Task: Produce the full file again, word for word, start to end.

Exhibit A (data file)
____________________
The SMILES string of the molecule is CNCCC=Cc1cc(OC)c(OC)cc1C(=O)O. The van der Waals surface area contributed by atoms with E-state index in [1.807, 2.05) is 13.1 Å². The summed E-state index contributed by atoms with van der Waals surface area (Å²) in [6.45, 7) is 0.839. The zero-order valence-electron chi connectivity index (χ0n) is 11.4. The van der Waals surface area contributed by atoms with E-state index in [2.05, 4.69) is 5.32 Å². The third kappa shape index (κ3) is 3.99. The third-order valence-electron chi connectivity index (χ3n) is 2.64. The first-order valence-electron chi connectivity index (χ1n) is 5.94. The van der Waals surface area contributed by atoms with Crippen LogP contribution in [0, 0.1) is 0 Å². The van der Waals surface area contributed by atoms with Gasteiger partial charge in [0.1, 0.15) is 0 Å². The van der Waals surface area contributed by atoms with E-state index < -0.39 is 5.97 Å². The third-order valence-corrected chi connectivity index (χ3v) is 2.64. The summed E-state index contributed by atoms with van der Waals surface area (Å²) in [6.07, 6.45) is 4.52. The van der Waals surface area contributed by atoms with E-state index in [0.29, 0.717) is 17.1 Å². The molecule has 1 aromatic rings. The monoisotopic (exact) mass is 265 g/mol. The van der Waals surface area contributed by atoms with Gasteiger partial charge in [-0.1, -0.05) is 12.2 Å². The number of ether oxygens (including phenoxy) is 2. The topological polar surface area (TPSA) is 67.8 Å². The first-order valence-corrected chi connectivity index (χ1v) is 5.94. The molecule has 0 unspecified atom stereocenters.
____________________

The SMILES string of the molecule is CNCCC=Cc1cc(OC)c(OC)cc1C(=O)O. The van der Waals surface area contributed by atoms with E-state index in [1.807, 2.05) is 13.1 Å². The summed E-state index contributed by atoms with van der Waals surface area (Å²) in [6.45, 7) is 0.839. The zero-order valence-electron chi connectivity index (χ0n) is 11.4. The van der Waals surface area contributed by atoms with E-state index in [2.05, 4.69) is 5.32 Å². The third kappa shape index (κ3) is 3.99. The third-order valence-electron chi connectivity index (χ3n) is 2.64. The first-order valence-electron chi connectivity index (χ1n) is 5.94. The van der Waals surface area contributed by atoms with Crippen LogP contribution in [0, 0.1) is 0 Å². The van der Waals surface area contributed by atoms with Gasteiger partial charge in [0.1, 0.15) is 0 Å². The van der Waals surface area contributed by atoms with E-state index < -0.39 is 5.97 Å². The third-order valence-corrected chi connectivity index (χ3v) is 2.64. The summed E-state index contributed by atoms with van der Waals surface area (Å²) in [6.07, 6.45) is 4.52. The van der Waals surface area contributed by atoms with E-state index in [0.29, 0.717) is 17.1 Å². The molecule has 1 aromatic rings. The monoisotopic (exact) mass is 265 g/mol. The van der Waals surface area contributed by atoms with Gasteiger partial charge in [-0.1, -0.05) is 12.2 Å². The number of ether oxygens (including phenoxy) is 2. The topological polar surface area (TPSA) is 67.8 Å². The first-order valence-corrected chi connectivity index (χ1v) is 5.94. The molecule has 0 unspecified atom stereocenters.